Wednesday, February 19, 2014

I Love You Mom

Janet Marquardt, suffered a massive stroke on the evening of February 8th.  With the whole family assembled, we removed her from life support on February 12th; she passed 5 hours latter. After the hurried planning of the funeral and visitation, the whole things is still surreal. The reality, that at only 32, I have lost my mother and my Children their Grandmother, is still hard to comprehend. I was driving home from town alone tonight and thought of her. Normally, I would give her a call to catch-up on the 20 minute drive. The last time I talked with Mom, was a few days before the stroke, and I can honestly say the last words I spoke to her were "I love," and she replied back "I love you to." 

Janet Marquardt July 3rd 1955 - February 12th 2014

The following passages are thoughts I prepared for Mom's funeral: 

I never really appreciated how complex a person Janet was. To me, Janet was my kind and caring mother, but after talking with many of her friends and colleagues over the last week, I have grown to appreciate her in a new light and love even more the lady she was. 

Janet, or Sissy as her colleagues named her, was an advocate for women and minorities in the workplace, was sassy and smart, and was a bright ray of sunshine in what can be a hard place to work. Be it telling stories of her dogs and travels, sharing pictures of her children and grandchildren, or even decorating her desk for holidays, for 33 years Janet was part of a team of people she loved and they loved her back.

As a mother, colleague, and friend, Janet was approachable in the way few people are. You could tell her about anything and she would listen. She would not judge you, she would support you. When I started farming, I faced considerable skepticism. Where others questioned, Mom supported me.
Janet was not the kind of person to seek out attention, but she was tickled when the spotlight found her. She was often a quiet presence that was always part of the picture, if seldom in it.
She was a lover of animals, especially horses and dogs. Be it cradling a bottle lamb, letting a calf suck on her fingers at the Marquardt farm, or bringing bags of treats for Snip, her horse, and all his friends; Janet loved creatures of all kinds.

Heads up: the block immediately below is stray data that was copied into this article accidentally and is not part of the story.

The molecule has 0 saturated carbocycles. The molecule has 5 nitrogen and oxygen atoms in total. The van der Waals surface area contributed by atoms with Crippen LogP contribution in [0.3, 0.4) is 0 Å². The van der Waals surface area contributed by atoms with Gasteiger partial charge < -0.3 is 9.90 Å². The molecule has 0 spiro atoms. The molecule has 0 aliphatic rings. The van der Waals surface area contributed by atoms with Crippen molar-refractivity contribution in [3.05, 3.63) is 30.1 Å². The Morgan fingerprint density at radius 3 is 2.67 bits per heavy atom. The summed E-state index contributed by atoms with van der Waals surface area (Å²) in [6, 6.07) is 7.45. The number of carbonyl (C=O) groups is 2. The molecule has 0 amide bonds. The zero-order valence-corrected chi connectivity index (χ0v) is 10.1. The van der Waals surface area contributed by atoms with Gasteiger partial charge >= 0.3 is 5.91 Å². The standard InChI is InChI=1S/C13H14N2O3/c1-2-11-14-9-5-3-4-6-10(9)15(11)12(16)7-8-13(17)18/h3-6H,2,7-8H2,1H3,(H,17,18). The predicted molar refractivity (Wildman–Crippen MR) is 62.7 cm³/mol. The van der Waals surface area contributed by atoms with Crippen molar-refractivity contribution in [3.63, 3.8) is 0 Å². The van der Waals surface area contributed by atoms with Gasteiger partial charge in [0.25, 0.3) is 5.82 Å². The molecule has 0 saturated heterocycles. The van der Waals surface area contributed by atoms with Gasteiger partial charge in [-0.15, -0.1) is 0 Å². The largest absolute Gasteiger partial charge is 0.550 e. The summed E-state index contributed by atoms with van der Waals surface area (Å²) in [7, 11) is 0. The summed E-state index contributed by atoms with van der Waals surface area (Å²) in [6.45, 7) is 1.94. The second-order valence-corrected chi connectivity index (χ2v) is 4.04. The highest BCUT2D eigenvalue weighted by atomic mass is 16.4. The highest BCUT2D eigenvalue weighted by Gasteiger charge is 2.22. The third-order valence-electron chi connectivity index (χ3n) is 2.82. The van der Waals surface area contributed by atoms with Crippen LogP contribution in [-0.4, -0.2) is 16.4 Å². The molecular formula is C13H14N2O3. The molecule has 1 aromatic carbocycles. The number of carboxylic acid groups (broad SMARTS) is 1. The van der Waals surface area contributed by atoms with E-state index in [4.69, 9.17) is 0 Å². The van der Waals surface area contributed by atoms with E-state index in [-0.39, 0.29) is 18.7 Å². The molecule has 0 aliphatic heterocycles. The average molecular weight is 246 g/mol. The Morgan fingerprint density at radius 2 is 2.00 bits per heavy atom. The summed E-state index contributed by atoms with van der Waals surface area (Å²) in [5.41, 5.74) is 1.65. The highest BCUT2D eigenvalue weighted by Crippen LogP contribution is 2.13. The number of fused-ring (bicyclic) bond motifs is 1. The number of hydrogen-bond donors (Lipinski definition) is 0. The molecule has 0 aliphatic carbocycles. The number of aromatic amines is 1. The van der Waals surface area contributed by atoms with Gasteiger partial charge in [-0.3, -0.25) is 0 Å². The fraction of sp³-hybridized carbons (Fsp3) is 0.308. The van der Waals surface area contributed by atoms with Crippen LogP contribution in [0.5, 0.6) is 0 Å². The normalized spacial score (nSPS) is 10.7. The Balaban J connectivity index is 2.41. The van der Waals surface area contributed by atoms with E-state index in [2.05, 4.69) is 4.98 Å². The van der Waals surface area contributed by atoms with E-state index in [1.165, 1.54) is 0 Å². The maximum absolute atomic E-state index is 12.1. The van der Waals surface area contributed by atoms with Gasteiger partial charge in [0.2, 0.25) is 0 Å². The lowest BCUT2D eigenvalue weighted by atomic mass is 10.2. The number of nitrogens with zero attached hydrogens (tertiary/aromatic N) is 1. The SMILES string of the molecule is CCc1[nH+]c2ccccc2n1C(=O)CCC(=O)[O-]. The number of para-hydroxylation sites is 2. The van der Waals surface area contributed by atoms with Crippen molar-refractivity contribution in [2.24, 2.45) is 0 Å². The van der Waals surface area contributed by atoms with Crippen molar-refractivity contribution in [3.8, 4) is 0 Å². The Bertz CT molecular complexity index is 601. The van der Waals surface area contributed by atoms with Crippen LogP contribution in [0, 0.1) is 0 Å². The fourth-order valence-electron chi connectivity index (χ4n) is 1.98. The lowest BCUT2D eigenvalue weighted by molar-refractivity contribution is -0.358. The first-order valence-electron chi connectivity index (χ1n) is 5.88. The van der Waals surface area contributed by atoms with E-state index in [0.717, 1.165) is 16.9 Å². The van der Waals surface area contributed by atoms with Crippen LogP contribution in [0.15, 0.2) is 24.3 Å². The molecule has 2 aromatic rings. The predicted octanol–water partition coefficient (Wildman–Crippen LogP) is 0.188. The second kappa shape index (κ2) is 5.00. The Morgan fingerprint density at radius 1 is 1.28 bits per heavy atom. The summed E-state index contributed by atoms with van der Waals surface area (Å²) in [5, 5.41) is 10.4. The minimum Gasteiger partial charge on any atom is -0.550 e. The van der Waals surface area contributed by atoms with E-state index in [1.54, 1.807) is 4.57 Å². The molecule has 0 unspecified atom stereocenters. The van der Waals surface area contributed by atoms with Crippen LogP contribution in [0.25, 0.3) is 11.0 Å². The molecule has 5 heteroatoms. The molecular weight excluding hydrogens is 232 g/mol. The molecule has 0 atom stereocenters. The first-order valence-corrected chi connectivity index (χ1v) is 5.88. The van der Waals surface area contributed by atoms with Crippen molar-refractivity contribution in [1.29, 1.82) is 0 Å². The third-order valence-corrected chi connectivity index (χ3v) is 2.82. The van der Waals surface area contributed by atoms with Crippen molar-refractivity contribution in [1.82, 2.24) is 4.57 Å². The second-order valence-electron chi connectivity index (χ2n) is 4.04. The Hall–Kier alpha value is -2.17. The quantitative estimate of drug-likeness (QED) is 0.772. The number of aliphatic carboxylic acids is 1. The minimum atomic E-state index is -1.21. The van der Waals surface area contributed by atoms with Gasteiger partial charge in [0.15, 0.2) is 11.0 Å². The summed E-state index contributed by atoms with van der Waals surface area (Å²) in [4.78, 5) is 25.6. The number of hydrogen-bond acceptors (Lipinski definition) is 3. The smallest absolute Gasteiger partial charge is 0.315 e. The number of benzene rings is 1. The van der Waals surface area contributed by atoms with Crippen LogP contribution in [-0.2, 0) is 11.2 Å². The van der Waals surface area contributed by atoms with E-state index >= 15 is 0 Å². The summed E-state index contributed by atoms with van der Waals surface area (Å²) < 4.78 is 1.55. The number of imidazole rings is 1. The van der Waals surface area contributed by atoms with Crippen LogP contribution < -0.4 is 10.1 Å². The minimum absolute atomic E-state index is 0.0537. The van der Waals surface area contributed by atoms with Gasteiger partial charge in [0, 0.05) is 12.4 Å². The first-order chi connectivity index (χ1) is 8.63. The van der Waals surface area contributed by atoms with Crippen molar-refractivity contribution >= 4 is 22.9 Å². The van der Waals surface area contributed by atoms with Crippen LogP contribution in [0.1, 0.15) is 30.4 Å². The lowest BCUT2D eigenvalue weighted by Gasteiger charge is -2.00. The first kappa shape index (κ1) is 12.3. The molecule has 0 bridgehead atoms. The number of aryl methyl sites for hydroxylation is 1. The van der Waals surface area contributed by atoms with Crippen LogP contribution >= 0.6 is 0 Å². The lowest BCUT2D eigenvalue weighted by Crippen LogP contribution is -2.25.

She loved history, especially the civil war and world war II. On family road trips we used to sing Goober Peas, Dixie, and When Johnny Comes Marching home. I remember Dad would get tired of it after a while and want to turn on the radio. When Hazel was born, I made it a point to sing these songs from time to time when I put her down for a nap, so she would remember them.
Janet was an avid reader, and ravenous consumer of audio books. She encouraged her colleges through the book club she helped create.

Mom loved living in the present. She loved experiencing new places, admiring the relationship between horse and rider, having fun shopping, going out with the girls. She loved amusement parks from roller coasters to log flumes, but most of all she loved her family. She was a grandmother of four and she found a way to let each of them know that they were special to her.
I will always cherish the memories I have of Mom, and remember how free she was with her affection to her children and grandchildren. I see my mother living on in my kids; in how my daughter will walk right up to a perfect stranger and make friends with them, in how my son at only 15 months will haul a book around and give a pleading squeal asking to be picked-up and read to, and how both of my children have a curiosity and love of animals.
Daring, mischievous, caring, fun, talkative, intelligent, frustrating, friendly, sassy, and compassionate are all words I could use to describe my mother. I love you, Mom.

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